The IRS (Indian Readership Survey) has a new face - NFO-MBL. Almost a month after agencyfaqs! broke the news that Media Research User's Council (MRUC) and ORG-Marg have parted ways on the IRS, the MRUC has confirmed NFO-MBL India as the new field agency for IRS 2002. "The deal is done. MRUC has signed up with NFO-MBL Research," confirmed Shekar Swamy, spokesperson for the MRUC.
The fieldwork with NFO-MBL starts within the next 60-90 days, added Swamy. There is another new arrangement: Roda Mehta, who has been associated with the IRS since its inception, will act as the project coordinator for IRS 2002. The IRS, ever since its inception, has been conducted by ORG-Marg (ORG before the merger); Mehta's role would be to provide continuity with IRS 2001. The new agency will also be working closely with MRUC's technical committee which is preparing to come out with more product innovations.
NFO-MBL was chosen after an evaluation of four market research agencies by the MRUC, reveals Swamy. "MRUC contacted three other agencies. We were also in continuous discussions with Marg at that time," he recalls. The MRUC evaluated the four agencies on all relevant parameters, including people and commitment. "We reached a conclusion on which everybody was comfortable."
So does NFO-MBL have all the infrastructure required for a survey of the size of the IRS? For a perspective, the IRS is one of India's largest continuous media studies providing a single-source database for demographics, media habits and product/brand usage across the country. The IRS 2001, released in June, for instance, covered an annual sample size of 2.21 lakh, balanced equally over two rounds between January and December 2000. A total of 741 towns and 2,475 villages were surveyed. "The field infrastructure is not so important," replies Swamy. "You must understand that even if you do not have it in the beginning, you can always gear up as you go along. But the more important question to ask is, does it have the commitment and the management support to make it happen?" he adds.
The Bangalore-based NFO-MBL India was started in 1987 as Research and Consultancy Group. Today, it is part of NFO WorldGroup, the $450-million market research company owned by the Interpublic Group. This makes it the third largest custom market research group in the world. NFO WorldGroup operates with 15,000 employees in 65 offices in 40 countries. Its workforce in India comprises a permanent staff of over 180, over 50 research executives across five centers, over 50 field executives working with over 1,000 interviewers across eight centers and over 25 programmers, according to information displayed on its web site.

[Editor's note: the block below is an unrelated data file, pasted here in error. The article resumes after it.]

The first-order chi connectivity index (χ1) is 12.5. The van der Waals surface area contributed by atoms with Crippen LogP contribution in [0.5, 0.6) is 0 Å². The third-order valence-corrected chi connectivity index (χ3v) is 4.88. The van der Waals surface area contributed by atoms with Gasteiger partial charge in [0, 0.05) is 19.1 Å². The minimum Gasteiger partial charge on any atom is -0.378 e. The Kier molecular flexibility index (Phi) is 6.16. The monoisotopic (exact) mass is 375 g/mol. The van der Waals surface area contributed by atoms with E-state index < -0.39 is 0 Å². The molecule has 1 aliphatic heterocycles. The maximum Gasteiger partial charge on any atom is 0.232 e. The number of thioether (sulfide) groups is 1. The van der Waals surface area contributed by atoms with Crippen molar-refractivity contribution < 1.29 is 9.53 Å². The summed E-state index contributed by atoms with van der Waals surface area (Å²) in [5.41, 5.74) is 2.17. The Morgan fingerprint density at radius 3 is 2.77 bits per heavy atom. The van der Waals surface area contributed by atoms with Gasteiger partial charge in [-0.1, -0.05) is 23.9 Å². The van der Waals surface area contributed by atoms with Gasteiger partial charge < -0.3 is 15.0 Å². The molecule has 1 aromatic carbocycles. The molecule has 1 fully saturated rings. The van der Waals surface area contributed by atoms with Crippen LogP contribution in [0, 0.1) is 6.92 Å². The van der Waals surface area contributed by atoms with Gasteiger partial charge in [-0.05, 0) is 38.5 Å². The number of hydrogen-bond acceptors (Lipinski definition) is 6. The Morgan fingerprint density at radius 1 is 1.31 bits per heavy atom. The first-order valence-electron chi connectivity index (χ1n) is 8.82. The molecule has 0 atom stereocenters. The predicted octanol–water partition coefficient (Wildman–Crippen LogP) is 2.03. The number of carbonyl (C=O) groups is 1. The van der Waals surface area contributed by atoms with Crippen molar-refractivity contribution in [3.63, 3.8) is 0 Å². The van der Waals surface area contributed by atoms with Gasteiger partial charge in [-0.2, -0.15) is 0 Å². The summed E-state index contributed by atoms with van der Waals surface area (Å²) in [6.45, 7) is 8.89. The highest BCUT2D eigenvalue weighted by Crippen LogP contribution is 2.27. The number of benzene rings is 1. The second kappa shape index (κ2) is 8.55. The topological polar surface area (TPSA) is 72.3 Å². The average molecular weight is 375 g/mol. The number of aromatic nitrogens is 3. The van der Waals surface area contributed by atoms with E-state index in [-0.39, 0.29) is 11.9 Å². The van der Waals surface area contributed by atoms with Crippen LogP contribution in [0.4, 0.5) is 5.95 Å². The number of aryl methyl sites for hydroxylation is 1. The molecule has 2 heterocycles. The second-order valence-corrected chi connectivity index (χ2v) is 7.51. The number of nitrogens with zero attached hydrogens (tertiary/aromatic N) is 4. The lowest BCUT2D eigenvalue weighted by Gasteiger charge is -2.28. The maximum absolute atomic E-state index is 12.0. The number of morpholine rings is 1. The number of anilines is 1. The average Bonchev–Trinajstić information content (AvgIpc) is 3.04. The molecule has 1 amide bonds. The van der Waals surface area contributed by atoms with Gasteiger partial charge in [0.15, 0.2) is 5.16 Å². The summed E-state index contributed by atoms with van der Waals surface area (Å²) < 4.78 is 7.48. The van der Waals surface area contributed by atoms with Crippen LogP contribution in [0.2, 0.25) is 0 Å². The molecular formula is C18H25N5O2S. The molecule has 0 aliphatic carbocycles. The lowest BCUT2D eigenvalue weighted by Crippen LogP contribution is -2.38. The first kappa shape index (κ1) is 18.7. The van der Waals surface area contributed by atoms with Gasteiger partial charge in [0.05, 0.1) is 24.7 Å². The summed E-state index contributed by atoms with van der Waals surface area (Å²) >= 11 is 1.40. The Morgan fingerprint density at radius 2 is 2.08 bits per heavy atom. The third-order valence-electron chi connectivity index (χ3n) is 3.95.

Under the contract signed with NFO-MBL last week, the two parties will work on the IRS on a revenue-sharing arrangement. NFO-MBL will be paid 85 per cent of receipts of the IRS. "It is effectively the same that we paid to ORG-Marg," says Swamy. agencyfaqs! die-hards would remember, Ashok Das, president, ORG-Marg had raised the issue of IRS economics to justify his agency's decision to move out of the survey (in his interview to agencyfaq! on July 9). "We have never made money on the IRS in any single year," Das had claimed. "We did quite well on sales this year (2001), for instance, but we still made losses." Das blamed both the nature of the IRS contract and the inability of the market to support two large surveys (including NRS) for this.
Swamy does not counter ORG-Marg's claim directly. "They worked on this arrangement for five years. They have obviously examined it and decided not to pursue it for 2002, which has required MRUC to make other arrangements," he says matter-of-factly. But Swamy puts forth his facts. "In 2000, the IRS earned gross revenues of Rs 3.65 crore, of which Rs 3.2 crore were given to ORG-Marg," he says. "This is the highest we have ever reached in all these years." While NFO-MBL can look forward to similar revenues, Swamy is bullish on raising the figure. "With new products planned, we hope to better this figure."
While ORG-Marg's exit is surely unfortunate, it is unlikely to drastically affect the quality of the survey. The IRS has always been managed by the MRUC, which was formed in 1994 as a non-profit body of advertising, media and marketing professionals to address the numerous complaints received from NRS users. It is perceived as a front-runner in features like continuous reporting across the year, the increase in rural representation in readership studies, and the like. Mehta's personal involvement this year, and MRUC's commitment to innovate, should add more weight to NFO-MBL's endeavours.
Swamy claims that the IRS has become the most widely used research product in India. "Nearly 100 companies subscribe to more than 500 products from the IRS," he says. "Of this, there are 35-40 ad agencies, 35-40 media houses and the balance is made up of large advertisers like Levers, P&G, Colgate, Dabur." The NRS, on the other hand, managed by the National Readership Studies Council, was bought by 24 agencies last year, according to the ABC.
© 2001 agencyfaqs!